The municipal market was quiet but slightly firmer Friday, as the extensive tax-exempt rally seen the past several sessions lost steam and buyers retreated to the sidelines in advance of the looming holidays.

"Yesterday was a madhouse. Every time I hung up the phone, it rang again. Today, you can hear crickets," a trader in New York said. "There's a few things on the long end trading okay, but for the most part it's very quiet. It feels like everyone's on holiday already. Yesterday, it was like a food fight over the same stale bonds, and it was getting real nasty. Things were trading through the scale that shouldn't have been."

"There's definitely a firmer tone still, though," the trader said. "If you buy something today, you might get it slightly cheaper just as a gift or something. But at the end of the day, nobody's really trying to cut anything, that's for sure. I'd say we're one or two basis points better today, for the sake of conversation, but overall, it was marked up so much yesterday that there's not much more room for you to go today."

Trades reported by the Municipal Securities Rulemaking Board Friday showed gains. A dealer sold to a customer Chicago 5.25s of 2037 at 5.76%, down three basis points from where they traded Thursday. Bonds from an interdealer trade of New York City 5.625s of 2031 yielded 5.85%, two basis points lower than where they were sold Thursday. Bonds from an interdealer trade of insured Florida State Board of Education 5s of 2034 yielded 5.90%, down two basis points from where they traded Thursday. Bonds from an interdealer trade of insured Puerto Rico Public Finance Corp. 5.125s of 2024 yielded 5.23%, three basis points lower than where they were sold Thursday.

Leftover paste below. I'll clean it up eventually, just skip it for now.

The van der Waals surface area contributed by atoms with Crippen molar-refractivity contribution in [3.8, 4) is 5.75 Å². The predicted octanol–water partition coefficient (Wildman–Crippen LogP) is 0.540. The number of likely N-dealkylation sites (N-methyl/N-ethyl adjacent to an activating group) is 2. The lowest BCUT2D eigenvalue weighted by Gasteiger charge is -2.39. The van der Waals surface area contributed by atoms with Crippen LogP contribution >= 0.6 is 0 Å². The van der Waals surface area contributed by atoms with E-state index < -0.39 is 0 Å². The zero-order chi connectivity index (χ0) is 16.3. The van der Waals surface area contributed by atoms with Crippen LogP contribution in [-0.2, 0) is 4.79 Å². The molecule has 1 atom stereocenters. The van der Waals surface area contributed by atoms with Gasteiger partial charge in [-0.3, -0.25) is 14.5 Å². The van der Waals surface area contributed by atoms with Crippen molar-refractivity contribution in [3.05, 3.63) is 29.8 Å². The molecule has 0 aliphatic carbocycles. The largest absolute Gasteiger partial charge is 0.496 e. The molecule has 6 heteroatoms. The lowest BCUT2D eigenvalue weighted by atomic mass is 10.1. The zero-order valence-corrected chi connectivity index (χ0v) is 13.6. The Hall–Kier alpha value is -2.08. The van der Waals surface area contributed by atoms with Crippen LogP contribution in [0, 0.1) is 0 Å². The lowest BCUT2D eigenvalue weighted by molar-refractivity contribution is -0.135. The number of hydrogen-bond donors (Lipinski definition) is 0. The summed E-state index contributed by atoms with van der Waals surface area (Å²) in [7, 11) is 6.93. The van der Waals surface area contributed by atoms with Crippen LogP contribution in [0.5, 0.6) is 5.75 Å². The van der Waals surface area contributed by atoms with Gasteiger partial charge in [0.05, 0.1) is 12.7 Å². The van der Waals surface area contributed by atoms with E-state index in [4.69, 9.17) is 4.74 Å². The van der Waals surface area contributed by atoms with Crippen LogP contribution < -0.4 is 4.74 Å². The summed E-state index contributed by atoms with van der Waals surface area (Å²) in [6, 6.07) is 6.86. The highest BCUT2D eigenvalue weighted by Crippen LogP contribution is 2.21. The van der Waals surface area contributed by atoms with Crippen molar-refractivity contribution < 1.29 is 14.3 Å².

"It's been a pretty wild week, and there are more gains today, but it's quieted down for the most part," a trader in Los Angeles said. "We're probably better two or three basis points on the whole, but it's a much quieter atmosphere out there than it's been in recent days."

The Treasury market showed losses Friday. The yield on the benchmark 10-year Treasury note, which opened at 2.07%, was quoted near the end of the session at 2.11%. The yield on the two-year note was quoted near the end of the session at 0.73%, after opening at 0.68%. And the yield on the 30-year bond, which opened at 2.52%, was quoted near the end of the session at 2.55%.

Activity in the new-issue market was light Friday.

The economic calendar was light Friday. However, this week, a slate of economic data will be released ahead of the Christmas holiday. Tomorrow, the final third-quarter gross domestic product will be released, alongside the final December University of Michigan consumer sentiment index, November existing home sales, and November new home sales. On Wednesday, initial jobless claims for the week ended Dec. 13 will be released, along with continuing jobless claims for the week ended Dec. 7, November personal income, November personal consumption, the core personal consumption expenditures deflator for November, and the November durable goods report.

Economists polled by Thomson Reuters are predicting a 0.5% drop in GDP, a 58.6 reading for the Michigan sentiment index, 4.900 million existing home sales, 420,000 new home sales, 558,000 initial jobless claims, 4.400 million continuing jobless claims, no change in personal income, a 0.7% dip in personal consumption, no change to the core PCE deflator, a 3.0% decline in durable goods, and a 3.0% drop in durable goods excluding transportation.

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